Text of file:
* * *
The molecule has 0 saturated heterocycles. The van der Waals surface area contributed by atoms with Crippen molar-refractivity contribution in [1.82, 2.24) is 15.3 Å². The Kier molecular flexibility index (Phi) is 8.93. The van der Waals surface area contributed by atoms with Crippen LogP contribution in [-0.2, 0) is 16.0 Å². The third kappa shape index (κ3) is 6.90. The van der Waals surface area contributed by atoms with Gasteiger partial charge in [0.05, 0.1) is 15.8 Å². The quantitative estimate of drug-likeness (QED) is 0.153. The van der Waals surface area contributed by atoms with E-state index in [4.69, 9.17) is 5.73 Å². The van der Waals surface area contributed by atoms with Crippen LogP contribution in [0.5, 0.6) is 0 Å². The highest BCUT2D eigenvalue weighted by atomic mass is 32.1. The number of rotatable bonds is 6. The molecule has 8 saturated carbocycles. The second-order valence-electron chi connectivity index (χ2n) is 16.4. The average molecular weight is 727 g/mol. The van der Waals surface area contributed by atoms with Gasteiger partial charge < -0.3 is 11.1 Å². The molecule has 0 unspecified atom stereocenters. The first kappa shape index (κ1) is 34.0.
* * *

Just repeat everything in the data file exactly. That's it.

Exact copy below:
The molecule has 0 saturated heterocycles. The van der Waals surface area contributed by atoms with Crippen molar-refractivity contribution in [1.82, 2.24) is 15.3 Å². The Kier molecular flexibility index (Phi) is 8.93. The van der Waals surface area contributed by atoms with Crippen LogP contribution in [-0.2, 0) is 16.0 Å². The third kappa shape index (κ3) is 6.90. The van der Waals surface area contributed by atoms with Gasteiger partial charge in [0.05, 0.1) is 15.8 Å². The quantitative estimate of drug-likeness (QED) is 0.153. The van der Waals surface area contributed by atoms with E-state index in [4.69, 9.17) is 5.73 Å². The van der Waals surface area contributed by atoms with Crippen LogP contribution in [0.5, 0.6) is 0 Å². The highest BCUT2D eigenvalue weighted by atomic mass is 32.1. The number of rotatable bonds is 6. The molecule has 8 saturated carbocycles. The second-order valence-electron chi connectivity index (χ2n) is 16.4. The average molecular weight is 727 g/mol. The van der Waals surface area contributed by atoms with Gasteiger partial charge < -0.3 is 11.1 Å². The molecule has 0 unspecified atom stereocenters. The first kappa shape index (κ1) is 34.0.